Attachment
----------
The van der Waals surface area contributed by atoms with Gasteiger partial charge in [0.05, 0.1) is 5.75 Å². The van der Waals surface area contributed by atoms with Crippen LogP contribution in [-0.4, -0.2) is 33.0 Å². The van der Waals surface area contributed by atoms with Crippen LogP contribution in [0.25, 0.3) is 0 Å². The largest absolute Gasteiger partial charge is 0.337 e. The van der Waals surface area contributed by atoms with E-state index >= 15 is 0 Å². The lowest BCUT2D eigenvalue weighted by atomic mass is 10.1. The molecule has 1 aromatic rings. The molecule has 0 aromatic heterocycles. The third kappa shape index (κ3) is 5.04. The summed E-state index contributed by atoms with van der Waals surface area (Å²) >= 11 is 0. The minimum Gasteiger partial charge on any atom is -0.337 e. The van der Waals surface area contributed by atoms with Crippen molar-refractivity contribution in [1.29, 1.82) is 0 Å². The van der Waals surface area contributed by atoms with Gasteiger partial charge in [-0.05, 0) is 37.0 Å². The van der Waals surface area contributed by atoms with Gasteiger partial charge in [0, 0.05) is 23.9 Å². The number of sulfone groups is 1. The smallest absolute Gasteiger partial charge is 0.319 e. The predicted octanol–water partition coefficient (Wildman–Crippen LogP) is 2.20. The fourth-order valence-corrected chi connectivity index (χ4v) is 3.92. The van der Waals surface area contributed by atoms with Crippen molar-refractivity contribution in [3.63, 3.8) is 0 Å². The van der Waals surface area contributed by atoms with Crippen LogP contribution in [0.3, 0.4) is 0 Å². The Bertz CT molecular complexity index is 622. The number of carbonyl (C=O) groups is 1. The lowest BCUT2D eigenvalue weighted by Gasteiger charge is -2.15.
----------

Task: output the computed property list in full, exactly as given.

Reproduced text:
The van der Waals surface area contributed by atoms with Gasteiger partial charge in [0.05, 0.1) is 5.75 Å². The van der Waals surface area contributed by atoms with Crippen LogP contribution in [-0.4, -0.2) is 33.0 Å². The van der Waals surface area contributed by atoms with Crippen LogP contribution in [0.25, 0.3) is 0 Å². The largest absolute Gasteiger partial charge is 0.337 e. The van der Waals surface area contributed by atoms with E-state index >= 15 is 0 Å². The lowest BCUT2D eigenvalue weighted by atomic mass is 10.1. The molecule has 1 aromatic rings. The molecule has 0 aromatic heterocycles. The third kappa shape index (κ3) is 5.04. The summed E-state index contributed by atoms with van der Waals surface area (Å²) >= 11 is 0. The minimum Gasteiger partial charge on any atom is -0.337 e. The van der Waals surface area contributed by atoms with Crippen molar-refractivity contribution in [1.29, 1.82) is 0 Å². The van der Waals surface area contributed by atoms with Gasteiger partial charge in [-0.05, 0) is 37.0 Å². The van der Waals surface area contributed by atoms with Gasteiger partial charge in [0, 0.05) is 23.9 Å². The number of sulfone groups is 1. The smallest absolute Gasteiger partial charge is 0.319 e. The predicted octanol–water partition coefficient (Wildman–Crippen LogP) is 2.20. The fourth-order valence-corrected chi connectivity index (χ4v) is 3.92. The van der Waals surface area contributed by atoms with Crippen molar-refractivity contribution in [3.63, 3.8) is 0 Å². The van der Waals surface area contributed by atoms with Crippen LogP contribution in [0.3, 0.4) is 0 Å². The Bertz CT molecular complexity index is 622. The number of carbonyl (C=O) groups is 1. The lowest BCUT2D eigenvalue weighted by Gasteiger charge is -2.15.